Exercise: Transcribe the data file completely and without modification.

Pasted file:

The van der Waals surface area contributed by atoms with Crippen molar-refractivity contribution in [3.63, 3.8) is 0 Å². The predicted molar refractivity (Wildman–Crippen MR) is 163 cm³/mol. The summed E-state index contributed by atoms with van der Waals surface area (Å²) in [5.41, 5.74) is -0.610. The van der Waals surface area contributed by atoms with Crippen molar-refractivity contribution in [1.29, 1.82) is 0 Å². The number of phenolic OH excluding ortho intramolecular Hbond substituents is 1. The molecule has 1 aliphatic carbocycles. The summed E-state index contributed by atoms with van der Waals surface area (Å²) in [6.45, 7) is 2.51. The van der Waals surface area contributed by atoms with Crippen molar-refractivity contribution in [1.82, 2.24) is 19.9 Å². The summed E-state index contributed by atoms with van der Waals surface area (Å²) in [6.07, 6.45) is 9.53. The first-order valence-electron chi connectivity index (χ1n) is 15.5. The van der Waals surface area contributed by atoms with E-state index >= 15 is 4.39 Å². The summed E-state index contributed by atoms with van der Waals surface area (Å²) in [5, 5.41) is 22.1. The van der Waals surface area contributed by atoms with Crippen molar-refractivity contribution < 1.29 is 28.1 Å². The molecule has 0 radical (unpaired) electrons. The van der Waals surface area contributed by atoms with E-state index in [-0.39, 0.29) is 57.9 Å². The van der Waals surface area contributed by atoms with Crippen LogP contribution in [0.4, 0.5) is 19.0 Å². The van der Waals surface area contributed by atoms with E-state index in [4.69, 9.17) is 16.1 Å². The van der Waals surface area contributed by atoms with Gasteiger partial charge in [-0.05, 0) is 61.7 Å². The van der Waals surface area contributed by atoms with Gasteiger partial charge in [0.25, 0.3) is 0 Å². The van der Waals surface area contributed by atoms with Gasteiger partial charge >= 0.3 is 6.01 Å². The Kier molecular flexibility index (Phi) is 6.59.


The van der Waals surface area contributed by atoms with Crippen molar-refractivity contribution in [3.63, 3.8) is 0 Å². The predicted molar refractivity (Wildman–Crippen MR) is 163 cm³/mol. The summed E-state index contributed by atoms with van der Waals surface area (Å²) in [5.41, 5.74) is -0.610. The van der Waals surface area contributed by atoms with Crippen molar-refractivity contribution in [1.29, 1.82) is 0 Å². The number of phenolic OH excluding ortho intramolecular Hbond substituents is 1. The molecule has 1 aliphatic carbocycles. The summed E-state index contributed by atoms with van der Waals surface area (Å²) in [6.45, 7) is 2.51. The van der Waals surface area contributed by atoms with Crippen molar-refractivity contribution in [1.82, 2.24) is 19.9 Å². The summed E-state index contributed by atoms with van der Waals surface area (Å²) in [6.07, 6.45) is 9.53. The first-order valence-electron chi connectivity index (χ1n) is 15.5. The van der Waals surface area contributed by atoms with E-state index >= 15 is 4.39 Å². The summed E-state index contributed by atoms with van der Waals surface area (Å²) in [5, 5.41) is 22.1. The van der Waals surface area contributed by atoms with Crippen molar-refractivity contribution < 1.29 is 28.1 Å². The molecule has 0 radical (unpaired) electrons. The van der Waals surface area contributed by atoms with E-state index in [-0.39, 0.29) is 57.9 Å². The van der Waals surface area contributed by atoms with Crippen LogP contribution in [0.4, 0.5) is 19.0 Å². The van der Waals surface area contributed by atoms with E-state index in [4.69, 9.17) is 16.1 Å². The van der Waals surface area contributed by atoms with Gasteiger partial charge in [-0.05, 0) is 61.7 Å². The van der Waals surface area contributed by atoms with Gasteiger partial charge in [0.25, 0.3) is 0 Å². The van der Waals surface area contributed by atoms with Gasteiger partial charge >= 0.3 is 6.01 Å². The Kier molecular flexibility index (Phi) is 6.59.